You might have noticed, but these days, social media timelines are pretty much full up with visual content. Text-only content is rare, and it’s even more rare for it to go viral.
Humans only remember 20% of what we read, while we recall 80% of what we see. You don’t want people to click off your article and instantly forget what they read. You want them to remember so that they can spread the word.
Sorry, but it’s not all about you
As a writer, it’s your job to provide value to your audience.
No offence: but your reader doesn’t really care about you. They care about themselves. So what are they going to gain from reading your article?
I could have written the article in the first person, but if I had, I don’t think it would have gone viral. People really didn’t care about me and my experience in Morrisons. They wanted to hear about Sam and his suitcase, in relation to the topical bag charge, and they wanted to be entertained in the meantime.
This also makes it easier to share; if you avoid the first person, the reader can see themselves – or someone they know – in the content.
Warning! Clickbait may destroy the world as we know it
Okay, so no; it probably won’t.
But clickbait is super annoying. The dramatic subtitle was just to prove a point.
Don’t get me wrong. Of course, you need an attention-grabbing headline.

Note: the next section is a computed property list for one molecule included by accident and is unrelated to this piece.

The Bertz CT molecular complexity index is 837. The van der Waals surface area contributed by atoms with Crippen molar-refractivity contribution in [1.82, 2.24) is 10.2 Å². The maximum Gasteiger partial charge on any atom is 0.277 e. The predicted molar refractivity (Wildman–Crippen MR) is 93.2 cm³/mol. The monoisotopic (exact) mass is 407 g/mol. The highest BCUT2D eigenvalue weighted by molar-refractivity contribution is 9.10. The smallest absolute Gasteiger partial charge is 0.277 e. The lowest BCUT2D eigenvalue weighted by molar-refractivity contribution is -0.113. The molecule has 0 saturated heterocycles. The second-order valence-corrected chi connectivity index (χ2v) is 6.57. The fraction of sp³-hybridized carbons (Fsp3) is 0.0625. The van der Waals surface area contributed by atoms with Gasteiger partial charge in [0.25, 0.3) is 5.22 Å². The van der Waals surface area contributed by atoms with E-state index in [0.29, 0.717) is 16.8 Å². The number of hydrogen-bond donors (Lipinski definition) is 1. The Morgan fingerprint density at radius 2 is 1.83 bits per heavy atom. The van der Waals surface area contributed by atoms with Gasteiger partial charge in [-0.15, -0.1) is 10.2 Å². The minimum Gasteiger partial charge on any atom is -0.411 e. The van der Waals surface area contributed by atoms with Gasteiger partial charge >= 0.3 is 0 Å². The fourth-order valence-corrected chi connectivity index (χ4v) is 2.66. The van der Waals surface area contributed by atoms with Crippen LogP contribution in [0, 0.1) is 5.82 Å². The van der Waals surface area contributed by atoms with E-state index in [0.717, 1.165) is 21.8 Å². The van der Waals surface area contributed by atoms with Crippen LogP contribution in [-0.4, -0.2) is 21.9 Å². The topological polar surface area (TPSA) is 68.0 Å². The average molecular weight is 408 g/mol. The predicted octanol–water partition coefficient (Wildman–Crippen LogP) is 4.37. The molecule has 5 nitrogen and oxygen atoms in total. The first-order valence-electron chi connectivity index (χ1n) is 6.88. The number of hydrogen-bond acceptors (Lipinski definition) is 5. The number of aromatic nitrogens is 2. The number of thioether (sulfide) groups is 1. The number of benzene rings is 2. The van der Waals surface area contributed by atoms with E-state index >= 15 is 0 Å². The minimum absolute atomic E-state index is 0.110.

However, if your headline doesn’t match up to its content, you’re just going to end up frustrating your reader.
For example, I once read a headline that convinced me that drinking sparkling water was seriously harmful and that I’d need to stop. Immediately.
But when I read on, I learnt that, no, the article was just saying flavoured sparkling water isn’t great for tooth enamel. Just like most things.
Sure, a click-bait title may get a reader’s attention, persuading them to click through. And yes, this’ll help you meet your CTR goal, but click rates aren’t half as important as actual engagement.
You want readers to open, read, enjoy and then share your content. That’s what makes it go viral
It’s better to have fewer clicks overall, but more people commenting and sharing because you delivered them the value that your headline promised.
If you sit at your desk, too hesitant to write anything down, then there’s no chance your content will go viral!
Write, write, write some more. Write as much as you can.
And learn from it as you do. Start to notice what gets engagement and what gets ignored.
Get another writer to give it a read over; it’s always good to have a fresh pair of eyes from someone who knows what they’re talking about.
Or come and chat with us at Scribly; you know we’re always happy to help.
At the end of the day, there’s no real formula to writing a piece of viral content. But if you can communicate your story effectively, use personal experiences to fuel your creativity, tap into trending topics, fulfil your promise to deliver emotional value and truly engage your reader, then you’re already halfway there.
Then, you’ve just gotta put your content out for the world to see!
Good luck, and I hope to be reading your viral article soon.